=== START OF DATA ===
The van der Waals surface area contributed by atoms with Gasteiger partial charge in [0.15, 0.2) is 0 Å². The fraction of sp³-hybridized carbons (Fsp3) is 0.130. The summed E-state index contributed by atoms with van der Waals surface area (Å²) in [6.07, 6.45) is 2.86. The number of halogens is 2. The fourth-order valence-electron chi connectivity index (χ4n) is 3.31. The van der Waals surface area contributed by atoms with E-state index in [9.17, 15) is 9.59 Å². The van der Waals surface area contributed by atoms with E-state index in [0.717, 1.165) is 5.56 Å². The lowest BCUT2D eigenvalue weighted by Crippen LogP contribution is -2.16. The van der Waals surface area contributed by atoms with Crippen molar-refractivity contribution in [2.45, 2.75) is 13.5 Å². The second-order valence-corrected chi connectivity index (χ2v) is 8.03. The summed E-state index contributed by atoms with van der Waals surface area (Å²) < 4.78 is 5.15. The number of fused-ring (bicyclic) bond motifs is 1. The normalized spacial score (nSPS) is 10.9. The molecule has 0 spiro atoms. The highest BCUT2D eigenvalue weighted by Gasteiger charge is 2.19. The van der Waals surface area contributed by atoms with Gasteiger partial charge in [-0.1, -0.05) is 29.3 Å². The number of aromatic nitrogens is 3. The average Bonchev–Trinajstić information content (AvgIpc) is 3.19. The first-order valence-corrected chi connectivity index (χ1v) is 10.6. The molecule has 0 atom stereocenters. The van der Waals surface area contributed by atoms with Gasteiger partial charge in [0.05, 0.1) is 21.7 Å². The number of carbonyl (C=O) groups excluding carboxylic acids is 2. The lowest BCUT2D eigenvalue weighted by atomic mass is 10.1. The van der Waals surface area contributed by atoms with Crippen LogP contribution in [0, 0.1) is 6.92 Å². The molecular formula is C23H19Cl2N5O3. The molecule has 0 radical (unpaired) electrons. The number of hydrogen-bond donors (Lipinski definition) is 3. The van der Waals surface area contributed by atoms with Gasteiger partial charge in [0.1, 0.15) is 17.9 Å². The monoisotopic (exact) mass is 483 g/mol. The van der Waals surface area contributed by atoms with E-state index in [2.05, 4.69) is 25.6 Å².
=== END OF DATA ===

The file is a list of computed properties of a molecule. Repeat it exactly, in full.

The van der Waals surface area contributed by atoms with Gasteiger partial charge in [0.15, 0.2) is 0 Å². The fraction of sp³-hybridized carbons (Fsp3) is 0.130. The summed E-state index contributed by atoms with van der Waals surface area (Å²) in [6.07, 6.45) is 2.86. The number of halogens is 2. The fourth-order valence-electron chi connectivity index (χ4n) is 3.31. The van der Waals surface area contributed by atoms with E-state index in [9.17, 15) is 9.59 Å². The van der Waals surface area contributed by atoms with E-state index in [0.717, 1.165) is 5.56 Å². The lowest BCUT2D eigenvalue weighted by Crippen LogP contribution is -2.16. The van der Waals surface area contributed by atoms with Crippen molar-refractivity contribution in [2.45, 2.75) is 13.5 Å². The second-order valence-corrected chi connectivity index (χ2v) is 8.03. The summed E-state index contributed by atoms with van der Waals surface area (Å²) < 4.78 is 5.15. The number of fused-ring (bicyclic) bond motifs is 1. The normalized spacial score (nSPS) is 10.9. The molecule has 0 spiro atoms. The highest BCUT2D eigenvalue weighted by Gasteiger charge is 2.19. The van der Waals surface area contributed by atoms with Gasteiger partial charge in [-0.1, -0.05) is 29.3 Å². The number of aromatic nitrogens is 3. The average Bonchev–Trinajstić information content (AvgIpc) is 3.19. The first-order valence-corrected chi connectivity index (χ1v) is 10.6. The molecule has 0 atom stereocenters. The van der Waals surface area contributed by atoms with Gasteiger partial charge in [0.05, 0.1) is 21.7 Å². The number of carbonyl (C=O) groups excluding carboxylic acids is 2. The lowest BCUT2D eigenvalue weighted by atomic mass is 10.1. The van der Waals surface area contributed by atoms with Crippen LogP contribution in [0, 0.1) is 6.92 Å². The molecular formula is C23H19Cl2N5O3. The molecule has 0 radical (unpaired) electrons. The number of hydrogen-bond donors (Lipinski definition) is 3. The van der Waals surface area contributed by atoms with Gasteiger partial charge in [0.1, 0.15) is 17.9 Å². The monoisotopic (exact) mass is 483 g/mol. The van der Waals surface area contributed by atoms with E-state index in [2.05, 4.69) is 25.6 Å².